Tag Archives: voip 911

Key Differences Between ANI and ALI Databases

V1 VoIP explains what the key differences are between the automatic number identification ANI and the automatic location identification ALI databases and their uses in voip emergency phone callsV1 VoIP is committed to offering our resellers and wholesale agents the best emergency solutions because you never want to be without in the event of an emergency. A common question asked about emergency services is what is the difference between the ALI and ANI databases and how can they effect emergency response?

Automatic Number Identification (ANI) is the automatic display at the PSAP of the telephone number associated with the line which called 911. Each telephone number and the physical location to which it corresponds are stored in an Automatic Location Identification (ALI) database, managed by the local exchange carrier.

When you call 911 the operator is looking at a screen, sees the adddress of the caller and says “help is on the way.” In that 911 call, the PSAP uses the ANI to retrieve the caller’s physical address from the ALI database. Additionally, the ANI acts as a callback number should the PSAP lose its connection to the distressed caller. Both ANI and ALI are key capabilities of E911 service.

With traditional E911 service, ALI records are stored in regional ALI databases, and are usually administered by the local exchange carrier (LEC). When a phone’s location changes, the regional ALI database must be revised with new location information which can take up to 48 hours to update.

Due to the capabilities of IP phones, it can be difficult to ensure that the regional ALI is up-to-date. Whereas traditional telephone numbers are static, IP phones can be moved easily, forcing the user to notify a network administrator, who in turn must contact the LEC to update the phone’s location in the regional ALI database. Unfortunately, this process takes time to implement, and may be forgotten entirely by the user.

Additionally, IP phones can relocate to regions served by different ALI databases entirely. A VoIP service provider or enterprise would then need agreements with each LEC to update different regional ALI databases as phones move around the country.

Ultimately, it is difficult for regional ALI databases to stay current with nomadic VoIP users, and there is no guarantee that the VoIP caller’s accurate location information will be available in a crisis.

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ANI and ALI Databases for New VoIP Resellers

V1 VoIP explains the importance of automatic number identification ANI and the automatic location identification ALI databases and their uses in voip emergency phone calls

As a new V1 VoIP reseller, you are going to hear a lot about ANI and ALI databases. But as a new reseller, you may not know what they are. And they are important as they relate to your emergency telephone needs. Let V1 VoIP explain:

What is the difference between the ALI and ANI databases and how can they effect emergency response?

The Automatic Number Identification (ANI) is the automatic display at the PSAP of the telephone number associated with the line which called 911. Each telephone number and the physical location to which it corresponds are stored in an Automatic Location Identification (ALI) database, managed by the local exchange carrier.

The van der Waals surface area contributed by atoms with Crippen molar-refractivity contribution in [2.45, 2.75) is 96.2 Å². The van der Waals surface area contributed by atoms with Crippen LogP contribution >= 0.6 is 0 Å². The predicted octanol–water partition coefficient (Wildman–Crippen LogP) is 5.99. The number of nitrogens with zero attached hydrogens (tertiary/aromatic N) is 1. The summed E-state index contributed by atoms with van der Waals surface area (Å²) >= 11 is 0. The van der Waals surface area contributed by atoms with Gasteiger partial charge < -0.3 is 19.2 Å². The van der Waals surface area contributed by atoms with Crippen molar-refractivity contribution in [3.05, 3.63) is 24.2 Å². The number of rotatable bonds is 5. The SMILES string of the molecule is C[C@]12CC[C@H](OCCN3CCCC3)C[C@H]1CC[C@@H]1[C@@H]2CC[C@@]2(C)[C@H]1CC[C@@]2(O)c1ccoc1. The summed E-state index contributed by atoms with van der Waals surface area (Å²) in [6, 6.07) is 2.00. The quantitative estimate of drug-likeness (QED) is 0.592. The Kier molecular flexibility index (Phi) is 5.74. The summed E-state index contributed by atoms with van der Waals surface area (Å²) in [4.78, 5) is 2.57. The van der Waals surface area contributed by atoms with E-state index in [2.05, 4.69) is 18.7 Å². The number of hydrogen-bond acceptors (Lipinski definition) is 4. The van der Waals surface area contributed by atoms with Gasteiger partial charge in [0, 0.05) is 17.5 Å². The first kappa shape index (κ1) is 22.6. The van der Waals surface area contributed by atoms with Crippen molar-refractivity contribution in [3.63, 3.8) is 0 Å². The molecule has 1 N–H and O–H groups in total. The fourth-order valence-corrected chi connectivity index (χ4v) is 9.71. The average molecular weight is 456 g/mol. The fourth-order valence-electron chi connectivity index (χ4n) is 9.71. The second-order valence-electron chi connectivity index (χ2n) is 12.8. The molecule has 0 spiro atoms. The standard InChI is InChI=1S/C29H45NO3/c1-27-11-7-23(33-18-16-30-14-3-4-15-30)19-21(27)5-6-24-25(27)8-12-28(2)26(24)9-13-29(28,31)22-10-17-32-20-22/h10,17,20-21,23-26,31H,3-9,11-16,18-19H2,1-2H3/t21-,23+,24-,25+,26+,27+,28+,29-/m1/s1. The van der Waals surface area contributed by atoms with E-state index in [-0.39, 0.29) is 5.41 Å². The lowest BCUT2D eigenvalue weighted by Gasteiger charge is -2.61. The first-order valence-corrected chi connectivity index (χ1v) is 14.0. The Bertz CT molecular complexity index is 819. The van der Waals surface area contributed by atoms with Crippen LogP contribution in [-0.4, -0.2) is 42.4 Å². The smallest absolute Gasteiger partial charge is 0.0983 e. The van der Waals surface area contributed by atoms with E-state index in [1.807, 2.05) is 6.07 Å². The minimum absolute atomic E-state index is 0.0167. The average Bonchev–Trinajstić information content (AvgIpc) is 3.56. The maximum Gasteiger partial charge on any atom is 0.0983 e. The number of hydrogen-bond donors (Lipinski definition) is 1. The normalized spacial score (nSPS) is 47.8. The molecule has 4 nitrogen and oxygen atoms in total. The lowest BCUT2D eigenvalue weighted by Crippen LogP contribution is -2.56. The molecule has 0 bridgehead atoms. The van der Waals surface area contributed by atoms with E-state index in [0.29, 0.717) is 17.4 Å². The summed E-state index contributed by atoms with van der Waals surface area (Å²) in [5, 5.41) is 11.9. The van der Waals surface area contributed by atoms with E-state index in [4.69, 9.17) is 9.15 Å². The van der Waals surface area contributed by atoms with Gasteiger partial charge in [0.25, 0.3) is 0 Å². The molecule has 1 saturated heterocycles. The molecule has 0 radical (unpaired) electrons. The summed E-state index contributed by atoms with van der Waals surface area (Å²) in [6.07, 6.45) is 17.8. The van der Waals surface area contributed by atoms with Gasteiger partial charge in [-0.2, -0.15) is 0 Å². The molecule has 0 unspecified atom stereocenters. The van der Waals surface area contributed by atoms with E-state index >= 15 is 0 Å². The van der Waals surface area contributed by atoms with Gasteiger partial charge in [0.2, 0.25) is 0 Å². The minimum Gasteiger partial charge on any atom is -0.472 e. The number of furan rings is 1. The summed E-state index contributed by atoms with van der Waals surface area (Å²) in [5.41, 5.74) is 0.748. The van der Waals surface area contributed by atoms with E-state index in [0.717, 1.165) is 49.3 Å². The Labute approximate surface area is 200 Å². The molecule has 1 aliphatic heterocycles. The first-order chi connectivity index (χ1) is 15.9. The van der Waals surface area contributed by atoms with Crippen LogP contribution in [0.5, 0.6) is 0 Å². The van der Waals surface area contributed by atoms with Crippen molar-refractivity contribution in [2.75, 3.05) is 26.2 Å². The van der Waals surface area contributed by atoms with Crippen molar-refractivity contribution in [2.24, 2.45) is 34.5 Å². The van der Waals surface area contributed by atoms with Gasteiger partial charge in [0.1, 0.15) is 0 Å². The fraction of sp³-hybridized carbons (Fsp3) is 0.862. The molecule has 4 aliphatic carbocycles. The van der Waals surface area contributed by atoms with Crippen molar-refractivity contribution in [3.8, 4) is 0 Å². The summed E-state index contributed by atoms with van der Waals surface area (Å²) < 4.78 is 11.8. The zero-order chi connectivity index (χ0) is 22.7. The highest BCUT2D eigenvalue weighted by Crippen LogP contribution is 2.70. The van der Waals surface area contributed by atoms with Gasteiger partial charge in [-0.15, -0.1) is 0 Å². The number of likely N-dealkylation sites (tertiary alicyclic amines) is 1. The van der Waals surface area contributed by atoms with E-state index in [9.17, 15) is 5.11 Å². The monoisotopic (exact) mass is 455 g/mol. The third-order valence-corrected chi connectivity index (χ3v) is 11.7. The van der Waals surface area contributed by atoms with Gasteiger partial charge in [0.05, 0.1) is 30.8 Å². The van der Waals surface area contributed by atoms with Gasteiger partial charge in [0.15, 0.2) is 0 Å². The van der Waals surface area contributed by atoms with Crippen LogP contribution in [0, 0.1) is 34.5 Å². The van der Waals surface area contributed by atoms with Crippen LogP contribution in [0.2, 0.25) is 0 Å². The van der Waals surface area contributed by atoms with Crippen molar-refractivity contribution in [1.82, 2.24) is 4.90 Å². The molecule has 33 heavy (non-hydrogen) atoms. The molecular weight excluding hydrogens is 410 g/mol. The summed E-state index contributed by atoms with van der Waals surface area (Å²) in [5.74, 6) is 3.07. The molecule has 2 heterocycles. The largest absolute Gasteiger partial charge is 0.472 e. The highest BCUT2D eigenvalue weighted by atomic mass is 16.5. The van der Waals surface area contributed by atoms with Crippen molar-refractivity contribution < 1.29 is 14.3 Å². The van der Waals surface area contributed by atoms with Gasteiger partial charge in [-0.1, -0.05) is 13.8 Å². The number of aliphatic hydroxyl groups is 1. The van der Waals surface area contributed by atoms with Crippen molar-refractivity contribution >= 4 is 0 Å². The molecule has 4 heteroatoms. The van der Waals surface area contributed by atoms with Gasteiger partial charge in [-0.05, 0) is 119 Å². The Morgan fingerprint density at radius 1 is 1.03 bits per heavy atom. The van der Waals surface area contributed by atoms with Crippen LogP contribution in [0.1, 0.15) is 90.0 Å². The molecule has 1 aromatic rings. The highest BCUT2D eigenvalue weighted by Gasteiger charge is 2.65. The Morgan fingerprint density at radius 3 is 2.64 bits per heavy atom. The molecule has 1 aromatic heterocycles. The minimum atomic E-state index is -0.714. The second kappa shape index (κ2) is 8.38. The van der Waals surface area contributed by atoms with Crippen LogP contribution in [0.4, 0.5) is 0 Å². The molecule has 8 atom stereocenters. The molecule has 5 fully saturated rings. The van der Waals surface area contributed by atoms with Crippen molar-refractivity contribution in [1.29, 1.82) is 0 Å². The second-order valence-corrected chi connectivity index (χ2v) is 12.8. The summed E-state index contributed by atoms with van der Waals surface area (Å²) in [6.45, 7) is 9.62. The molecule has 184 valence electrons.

Let’s say you are watching an episode of Fox’s drama ‘911’. The emergency operator is looking at the screen and sees the adddress of the caller and says “help is on the way.” In that 911 call, the PSAP uses the ANI to retrieve the caller’s physical address from the ALI database. Additionally, the ANI acts as a callback number should the PSAP lose its connection to the distressed caller. Both ANI and ALI are key capabilities of E911 service.

With traditional E911 service, ALI records are stored in regional ALI databases, and are usually administered by the local exchange carrier (LEC). When a phone’s location changes, the regional ALI database must be revised with new location information which can take up to 48 hours to update.

Due to the capabilities of IP phones, it can be difficult to ensure that the regional ALI is up-to-date. Whereas traditional telephone numbers are static, IP phones can be moved easily, forcing the user to notify a network administrator, who in turn must contact the LEC to update the phone’s location in the regional ALI database. Unfortunately, this process takes time to implement, and may be forgotten entirely by the user.

Additionally, IP phones can relocate to regions served by different ALI databases entirely. A VoIP service provider or enterprise would then need agreements with each LEC to update different regional ALI databases as phones move around the country.

Ultimately, it is difficult for regional ALI databases to stay current with nomadic VoIP users, and there is no guarantee that the VoIP caller’s accurate location information will be available in a crisis.

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Feel Safe in an Emergency with V1 VoIP E911

E911 stands for “Enhanced 911”, which is the V1 VoIP service for making 911 calls over an Internet connection instead of over a standard wireline or cellular tower routing system. Beginning in 2005 all VoIP providers have had standard E911 capabilities included in all VoIP plans. So, even if you are not with V1 VoIP, you can be confident that you will have a reliable 911 service at all times.